plants require sunlight and warm temperatures. So in the summer time, plants are continuously generating new amounts of chlorophyll to maintain or increase their sugar concentration. As autumn approaches, the temperature and amount of sunlight decreases, nights get longer, and the amount of chlorophyll produced begins to decrease. In addition, during this time a corky layer of cells called the abscission layer seals the leaves off from the stem, blocking water and nutrient flow to and from the leaves. As a result, chorophyll breaks down and this causes leaves appear less green, while other pigments become more pronounced. Two classes of such pigments are Carotenoids and Flavonoids. These two are really responsible for the flare of fall’s foliage.

Carotene, a member of the group carotenoid, absorbs blue and blue-green light, which reflects and produces a yellow-colored leaf. Carotene is found abundantly in carrots and is known for its antioxidant effects! When found together, chlorophyll and carotene are responsible for producing green-colored leaves. Other carotenoids include lycopene and xanthophyll. These two compounds produce a red (as found in tomatoes) and yellow (found in egg yolks) color, respectively. While chlorophyll requires sunlight for its growth and production, carotenoids do not. As a result, these pigments are always present, though only seen when chlorophyll is being broken down or ceases production. “The amount of carotenoids is pretty much constant, unlike chlorophyll,” says Robert Moreau, a plant biochemist with the U.S. Department of Agriculture’s research service branch.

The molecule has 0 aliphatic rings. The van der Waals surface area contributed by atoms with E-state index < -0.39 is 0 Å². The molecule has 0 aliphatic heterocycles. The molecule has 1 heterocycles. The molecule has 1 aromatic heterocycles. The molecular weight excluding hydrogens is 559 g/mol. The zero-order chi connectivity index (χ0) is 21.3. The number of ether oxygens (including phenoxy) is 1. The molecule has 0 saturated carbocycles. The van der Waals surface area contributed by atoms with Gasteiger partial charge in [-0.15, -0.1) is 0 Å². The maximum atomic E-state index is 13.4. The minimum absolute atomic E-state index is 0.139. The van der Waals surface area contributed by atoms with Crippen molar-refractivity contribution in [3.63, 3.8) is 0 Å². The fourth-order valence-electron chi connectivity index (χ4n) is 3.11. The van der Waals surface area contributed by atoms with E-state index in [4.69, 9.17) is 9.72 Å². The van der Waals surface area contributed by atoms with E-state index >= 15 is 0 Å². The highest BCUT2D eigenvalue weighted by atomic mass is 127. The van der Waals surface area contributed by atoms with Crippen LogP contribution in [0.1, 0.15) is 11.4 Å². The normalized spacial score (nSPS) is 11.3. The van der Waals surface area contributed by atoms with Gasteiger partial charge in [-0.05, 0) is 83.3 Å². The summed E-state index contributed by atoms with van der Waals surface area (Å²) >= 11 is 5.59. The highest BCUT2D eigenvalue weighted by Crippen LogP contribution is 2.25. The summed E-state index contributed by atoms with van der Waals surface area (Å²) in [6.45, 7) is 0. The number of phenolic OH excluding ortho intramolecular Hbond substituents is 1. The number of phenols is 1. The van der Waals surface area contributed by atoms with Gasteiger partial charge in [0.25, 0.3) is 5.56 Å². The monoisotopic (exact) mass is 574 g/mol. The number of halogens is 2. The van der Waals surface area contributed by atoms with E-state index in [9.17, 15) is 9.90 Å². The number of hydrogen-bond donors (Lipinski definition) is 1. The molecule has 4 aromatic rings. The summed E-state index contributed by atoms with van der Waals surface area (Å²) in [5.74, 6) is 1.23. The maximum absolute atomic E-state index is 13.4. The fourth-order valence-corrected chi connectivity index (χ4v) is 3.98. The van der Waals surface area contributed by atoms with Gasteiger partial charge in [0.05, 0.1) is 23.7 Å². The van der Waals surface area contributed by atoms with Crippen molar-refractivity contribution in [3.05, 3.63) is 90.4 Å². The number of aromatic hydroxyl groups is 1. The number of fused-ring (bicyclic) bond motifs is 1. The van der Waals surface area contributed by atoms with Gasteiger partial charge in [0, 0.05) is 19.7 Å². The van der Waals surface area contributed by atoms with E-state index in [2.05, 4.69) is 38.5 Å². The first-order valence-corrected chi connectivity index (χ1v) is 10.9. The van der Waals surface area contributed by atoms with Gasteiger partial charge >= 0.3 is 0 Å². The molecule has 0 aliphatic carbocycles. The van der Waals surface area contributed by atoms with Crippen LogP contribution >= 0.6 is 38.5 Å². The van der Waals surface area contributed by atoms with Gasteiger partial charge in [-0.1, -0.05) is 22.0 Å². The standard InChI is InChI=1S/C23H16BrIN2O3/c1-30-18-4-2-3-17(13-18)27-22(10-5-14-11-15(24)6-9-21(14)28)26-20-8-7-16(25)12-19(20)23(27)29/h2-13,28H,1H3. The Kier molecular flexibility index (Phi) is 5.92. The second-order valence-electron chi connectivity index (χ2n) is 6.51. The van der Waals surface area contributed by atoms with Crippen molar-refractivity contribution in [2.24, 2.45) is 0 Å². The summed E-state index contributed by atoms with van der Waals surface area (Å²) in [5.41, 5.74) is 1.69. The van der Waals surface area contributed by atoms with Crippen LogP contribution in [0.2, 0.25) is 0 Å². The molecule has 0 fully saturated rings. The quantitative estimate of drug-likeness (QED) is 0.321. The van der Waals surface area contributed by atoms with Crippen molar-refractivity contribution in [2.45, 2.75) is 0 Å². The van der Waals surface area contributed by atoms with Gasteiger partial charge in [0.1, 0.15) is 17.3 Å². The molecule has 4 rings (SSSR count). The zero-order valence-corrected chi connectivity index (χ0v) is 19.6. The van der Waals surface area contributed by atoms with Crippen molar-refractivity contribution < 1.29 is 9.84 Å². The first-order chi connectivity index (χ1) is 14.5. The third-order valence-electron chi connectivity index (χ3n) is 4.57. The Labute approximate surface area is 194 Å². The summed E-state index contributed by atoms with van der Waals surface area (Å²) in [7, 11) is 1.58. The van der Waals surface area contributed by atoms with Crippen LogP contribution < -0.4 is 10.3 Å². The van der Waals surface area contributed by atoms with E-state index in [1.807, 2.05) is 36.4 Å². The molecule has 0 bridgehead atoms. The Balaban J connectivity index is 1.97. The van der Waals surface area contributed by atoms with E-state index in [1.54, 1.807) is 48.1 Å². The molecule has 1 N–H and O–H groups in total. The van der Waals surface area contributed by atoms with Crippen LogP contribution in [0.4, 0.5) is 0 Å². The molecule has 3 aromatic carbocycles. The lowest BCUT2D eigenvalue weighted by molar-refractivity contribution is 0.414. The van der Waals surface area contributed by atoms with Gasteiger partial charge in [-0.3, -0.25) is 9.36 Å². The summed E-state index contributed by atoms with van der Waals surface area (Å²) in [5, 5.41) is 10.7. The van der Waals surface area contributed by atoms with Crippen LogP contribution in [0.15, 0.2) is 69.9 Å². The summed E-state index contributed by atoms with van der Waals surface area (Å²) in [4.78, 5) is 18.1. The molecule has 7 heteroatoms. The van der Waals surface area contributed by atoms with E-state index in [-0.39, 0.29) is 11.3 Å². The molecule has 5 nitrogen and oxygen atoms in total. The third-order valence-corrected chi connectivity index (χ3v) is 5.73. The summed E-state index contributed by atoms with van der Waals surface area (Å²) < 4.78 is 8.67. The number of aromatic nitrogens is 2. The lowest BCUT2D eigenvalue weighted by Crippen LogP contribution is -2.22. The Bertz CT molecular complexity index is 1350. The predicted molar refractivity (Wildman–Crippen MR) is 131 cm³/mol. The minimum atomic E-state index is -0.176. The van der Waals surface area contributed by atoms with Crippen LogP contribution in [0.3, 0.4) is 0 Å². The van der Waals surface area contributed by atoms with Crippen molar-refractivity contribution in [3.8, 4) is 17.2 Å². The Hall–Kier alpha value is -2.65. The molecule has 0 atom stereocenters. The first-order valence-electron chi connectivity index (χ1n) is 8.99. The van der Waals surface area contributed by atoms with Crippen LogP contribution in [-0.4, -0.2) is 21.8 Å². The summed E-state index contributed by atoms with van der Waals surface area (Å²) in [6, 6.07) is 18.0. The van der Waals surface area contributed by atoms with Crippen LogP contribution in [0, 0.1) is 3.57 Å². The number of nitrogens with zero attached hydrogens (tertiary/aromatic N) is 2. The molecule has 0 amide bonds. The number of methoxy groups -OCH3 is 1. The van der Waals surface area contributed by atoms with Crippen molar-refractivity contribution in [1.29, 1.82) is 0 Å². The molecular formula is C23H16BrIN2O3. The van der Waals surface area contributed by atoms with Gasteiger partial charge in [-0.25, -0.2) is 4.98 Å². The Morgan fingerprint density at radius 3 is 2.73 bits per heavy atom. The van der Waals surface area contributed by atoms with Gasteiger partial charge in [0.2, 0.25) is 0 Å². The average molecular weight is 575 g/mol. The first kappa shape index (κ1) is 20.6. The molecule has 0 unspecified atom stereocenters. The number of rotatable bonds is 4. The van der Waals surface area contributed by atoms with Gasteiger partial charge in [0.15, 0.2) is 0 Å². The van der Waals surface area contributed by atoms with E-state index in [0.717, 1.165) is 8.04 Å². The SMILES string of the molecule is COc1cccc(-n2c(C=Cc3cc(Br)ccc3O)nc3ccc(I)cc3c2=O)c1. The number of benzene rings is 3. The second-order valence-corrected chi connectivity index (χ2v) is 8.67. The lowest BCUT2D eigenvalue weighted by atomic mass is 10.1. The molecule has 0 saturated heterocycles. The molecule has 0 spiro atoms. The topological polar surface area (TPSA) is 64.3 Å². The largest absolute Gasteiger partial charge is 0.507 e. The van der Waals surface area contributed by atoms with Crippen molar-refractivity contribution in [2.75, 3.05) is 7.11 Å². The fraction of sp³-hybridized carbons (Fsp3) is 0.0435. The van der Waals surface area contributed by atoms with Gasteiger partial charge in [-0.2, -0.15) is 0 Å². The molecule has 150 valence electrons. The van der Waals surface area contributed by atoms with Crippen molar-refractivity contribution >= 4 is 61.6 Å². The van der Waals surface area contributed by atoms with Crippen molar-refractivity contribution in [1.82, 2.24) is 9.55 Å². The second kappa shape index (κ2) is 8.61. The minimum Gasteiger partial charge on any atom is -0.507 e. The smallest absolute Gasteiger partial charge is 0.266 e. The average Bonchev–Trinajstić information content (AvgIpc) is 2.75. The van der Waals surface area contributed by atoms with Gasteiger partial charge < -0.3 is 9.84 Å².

Organic Chemistry 101:

More conjugated double bonds = Absorption of light at higher wavelengths

Red and orange leaves  From: Flickr User Tom Olliver,

Another pigment, and class, found in leaves is anthocyanins. This compound, unlike chlorophyll and carotene, is synthesized with sugar and proteins in the cell sap. When the sugar concentration is high, sunlight induces the reaction. This explains why only the parts of an apple exposed to the sun turn red (also as found in cherries, strawberries, and cranberries). These compounds absorb blue-green and green light. As a result, anthocyanin pigments reflect and produce fiery red-colored leaves. A unique characteristic of anthocyanins is their sensitivity to changes in pH, which ultimately affects its final color. If the cell sap is more acidic, the leaves appear red. If the cell sap leans toward the basic pH, the leaves appear purple or magenta.

Pigments: A Rainbow of Antioxidants…